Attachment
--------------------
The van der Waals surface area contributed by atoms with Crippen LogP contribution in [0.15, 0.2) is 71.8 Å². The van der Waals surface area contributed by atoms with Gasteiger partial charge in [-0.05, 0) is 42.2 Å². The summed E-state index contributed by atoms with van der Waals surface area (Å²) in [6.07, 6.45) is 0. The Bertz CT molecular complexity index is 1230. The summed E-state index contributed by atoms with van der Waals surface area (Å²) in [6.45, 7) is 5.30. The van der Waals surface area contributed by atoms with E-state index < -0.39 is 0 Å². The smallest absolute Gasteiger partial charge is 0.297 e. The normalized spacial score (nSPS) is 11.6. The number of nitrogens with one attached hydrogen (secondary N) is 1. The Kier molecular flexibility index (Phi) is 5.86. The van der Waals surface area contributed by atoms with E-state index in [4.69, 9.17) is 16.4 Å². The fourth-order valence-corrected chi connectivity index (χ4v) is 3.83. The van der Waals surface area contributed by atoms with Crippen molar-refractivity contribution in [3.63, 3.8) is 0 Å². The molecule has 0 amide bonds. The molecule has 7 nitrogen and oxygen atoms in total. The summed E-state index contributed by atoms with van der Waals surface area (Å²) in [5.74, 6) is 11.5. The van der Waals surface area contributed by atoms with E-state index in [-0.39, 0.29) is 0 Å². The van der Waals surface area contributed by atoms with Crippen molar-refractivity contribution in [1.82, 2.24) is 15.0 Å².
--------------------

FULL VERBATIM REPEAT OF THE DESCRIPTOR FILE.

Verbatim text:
The van der Waals surface area contributed by atoms with Crippen LogP contribution in [0.15, 0.2) is 71.8 Å². The van der Waals surface area contributed by atoms with Gasteiger partial charge in [-0.05, 0) is 42.2 Å². The summed E-state index contributed by atoms with van der Waals surface area (Å²) in [6.07, 6.45) is 0. The Bertz CT molecular complexity index is 1230. The summed E-state index contributed by atoms with van der Waals surface area (Å²) in [6.45, 7) is 5.30. The van der Waals surface area contributed by atoms with E-state index < -0.39 is 0 Å². The smallest absolute Gasteiger partial charge is 0.297 e. The normalized spacial score (nSPS) is 11.6. The number of nitrogens with one attached hydrogen (secondary N) is 1. The Kier molecular flexibility index (Phi) is 5.86. The van der Waals surface area contributed by atoms with E-state index in [4.69, 9.17) is 16.4 Å². The fourth-order valence-corrected chi connectivity index (χ4v) is 3.83. The van der Waals surface area contributed by atoms with Crippen molar-refractivity contribution in [3.63, 3.8) is 0 Å². The molecule has 0 amide bonds. The molecule has 7 nitrogen and oxygen atoms in total. The summed E-state index contributed by atoms with van der Waals surface area (Å²) in [5.74, 6) is 11.5. The van der Waals surface area contributed by atoms with E-state index in [-0.39, 0.29) is 0 Å². The van der Waals surface area contributed by atoms with Crippen molar-refractivity contribution in [1.82, 2.24) is 15.0 Å².